Katie McNamara, dispatch from the field

Katie McNamara, a Ph.D. student in One Health at the University of Florida College of Public Health and Health Professionsdepartment of environmental and global health, describes her research abroad:

Katie McNamara in Ecuador
Katie McNamara in Ecuador

I received a Fulbright Hayes Doctoral Dissertation Research Abroad, or DDRA, to conduct one year of field research in Loja, Ecuador. My work focuses on how people adapted their use of Cinchona officinalis, an endangered medicinal tree, during the COVID-19 pandemic. Although Cinchona species can be found throughout the Andes, I was fascinated by the deep connections between people and the plant in Loja. It is a symbol of regional identity, culture, and deeply entwined in local history (kind of like the bald eagle in the United States). Cinchona bark is a crucial element of traditional medicine in Loja and is often used complementarily with western medicine and other plant medicines. The challenge that Loja faces is figuring out how to balance conservation of the plant alongside local health practices. This is especially important as disease crises like the COVID-19 pandemic can spike demand for Cinchona bark and lead people to engage in unsustainable harvesting practices.

Katie McNamara
McNamara’s work examined how Ecuadorians have adapted their use of Cinchona officinalis, an endangered medicinal tree.

During my time abroad, I collaborated with incredible teams of local academics, community members, government officials, and conservation organizations. Much of my time in the field was spent learning how people in Loja are developing new and creative ways of preserving the species while honoring local traditions of consuming the plant as medicine. For example, Darwin Pucha from the the Universidad Nacional de Loja, or UNL, was my primary collaborator. He and his family developed a start-up called Cascarilla Ecuador to propagate Cinchona in greenhouses. The goal of the project is that, one day, Lojanos will harvest Cinchona bark at their own homes, alleviating pressure on wild populations.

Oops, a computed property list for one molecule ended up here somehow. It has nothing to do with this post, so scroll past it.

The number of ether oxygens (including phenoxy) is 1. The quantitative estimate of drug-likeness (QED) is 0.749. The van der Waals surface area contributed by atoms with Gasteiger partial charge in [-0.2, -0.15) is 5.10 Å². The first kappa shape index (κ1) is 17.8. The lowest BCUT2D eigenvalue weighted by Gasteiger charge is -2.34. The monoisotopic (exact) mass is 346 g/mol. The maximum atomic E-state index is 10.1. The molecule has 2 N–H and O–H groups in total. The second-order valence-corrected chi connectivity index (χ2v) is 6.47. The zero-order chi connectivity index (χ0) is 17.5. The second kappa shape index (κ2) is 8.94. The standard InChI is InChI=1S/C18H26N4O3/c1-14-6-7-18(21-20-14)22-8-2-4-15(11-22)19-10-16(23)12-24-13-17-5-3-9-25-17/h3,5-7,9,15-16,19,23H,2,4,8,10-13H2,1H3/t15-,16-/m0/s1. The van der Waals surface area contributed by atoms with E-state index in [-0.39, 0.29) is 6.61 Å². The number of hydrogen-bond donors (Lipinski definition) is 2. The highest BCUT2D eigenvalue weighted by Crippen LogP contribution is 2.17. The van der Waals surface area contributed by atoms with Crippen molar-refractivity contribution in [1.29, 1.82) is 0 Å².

The best part of my work was interacting with inspiring people like Darwin and his family, scientists from UTPL and the other local university, la Universidad Nacional de Loja (UNL) where similar projects are underway. In addition to engaging with scientists, my work involved hours of speaking with local people who harvest, consume, and sell cascarilla in forests, private homes, and local markets. I loved listening to their stories about how Loja has changed over the years and how the tree changed with it. These are the kinds of insights into local knowledge that is at the center of my work.